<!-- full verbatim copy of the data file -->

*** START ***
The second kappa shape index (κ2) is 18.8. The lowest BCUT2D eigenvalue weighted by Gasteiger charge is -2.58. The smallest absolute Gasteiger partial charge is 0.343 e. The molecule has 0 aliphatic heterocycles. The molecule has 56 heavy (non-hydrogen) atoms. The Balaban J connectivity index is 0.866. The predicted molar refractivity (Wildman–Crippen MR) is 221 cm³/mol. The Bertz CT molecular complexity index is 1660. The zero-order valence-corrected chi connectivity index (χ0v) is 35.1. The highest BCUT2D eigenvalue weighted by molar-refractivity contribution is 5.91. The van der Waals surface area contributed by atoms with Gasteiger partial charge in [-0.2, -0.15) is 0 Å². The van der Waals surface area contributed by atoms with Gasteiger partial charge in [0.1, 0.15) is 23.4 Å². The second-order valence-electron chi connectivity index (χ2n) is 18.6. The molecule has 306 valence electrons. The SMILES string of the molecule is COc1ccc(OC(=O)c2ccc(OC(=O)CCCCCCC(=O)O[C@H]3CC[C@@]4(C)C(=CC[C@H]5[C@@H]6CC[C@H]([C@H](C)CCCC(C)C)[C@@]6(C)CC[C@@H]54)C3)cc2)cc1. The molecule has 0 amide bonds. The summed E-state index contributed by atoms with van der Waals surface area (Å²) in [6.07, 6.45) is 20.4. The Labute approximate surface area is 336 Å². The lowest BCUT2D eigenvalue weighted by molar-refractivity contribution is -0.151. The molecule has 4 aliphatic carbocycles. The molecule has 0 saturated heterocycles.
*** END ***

The second kappa shape index (κ2) is 18.8. The lowest BCUT2D eigenvalue weighted by Gasteiger charge is -2.58. The smallest absolute Gasteiger partial charge is 0.343 e. The molecule has 0 aliphatic heterocycles. The molecule has 56 heavy (non-hydrogen) atoms. The Balaban J connectivity index is 0.866. The predicted molar refractivity (Wildman–Crippen MR) is 221 cm³/mol. The Bertz CT molecular complexity index is 1660. The zero-order valence-corrected chi connectivity index (χ0v) is 35.1. The highest BCUT2D eigenvalue weighted by molar-refractivity contribution is 5.91. The van der Waals surface area contributed by atoms with Gasteiger partial charge in [-0.2, -0.15) is 0 Å². The van der Waals surface area contributed by atoms with Gasteiger partial charge in [0.1, 0.15) is 23.4 Å². The second-order valence-electron chi connectivity index (χ2n) is 18.6. The molecule has 306 valence electrons. The SMILES string of the molecule is COc1ccc(OC(=O)c2ccc(OC(=O)CCCCCCC(=O)O[C@H]3CC[C@@]4(C)C(=CC[C@H]5[C@@H]6CC[C@H]([C@H](C)CCCC(C)C)[C@@]6(C)CC[C@@H]54)C3)cc2)cc1. The molecule has 0 amide bonds. The summed E-state index contributed by atoms with van der Waals surface area (Å²) in [6.07, 6.45) is 20.4. The Labute approximate surface area is 336 Å². The lowest BCUT2D eigenvalue weighted by molar-refractivity contribution is -0.151. The molecule has 4 aliphatic carbocycles. The molecule has 0 saturated heterocycles.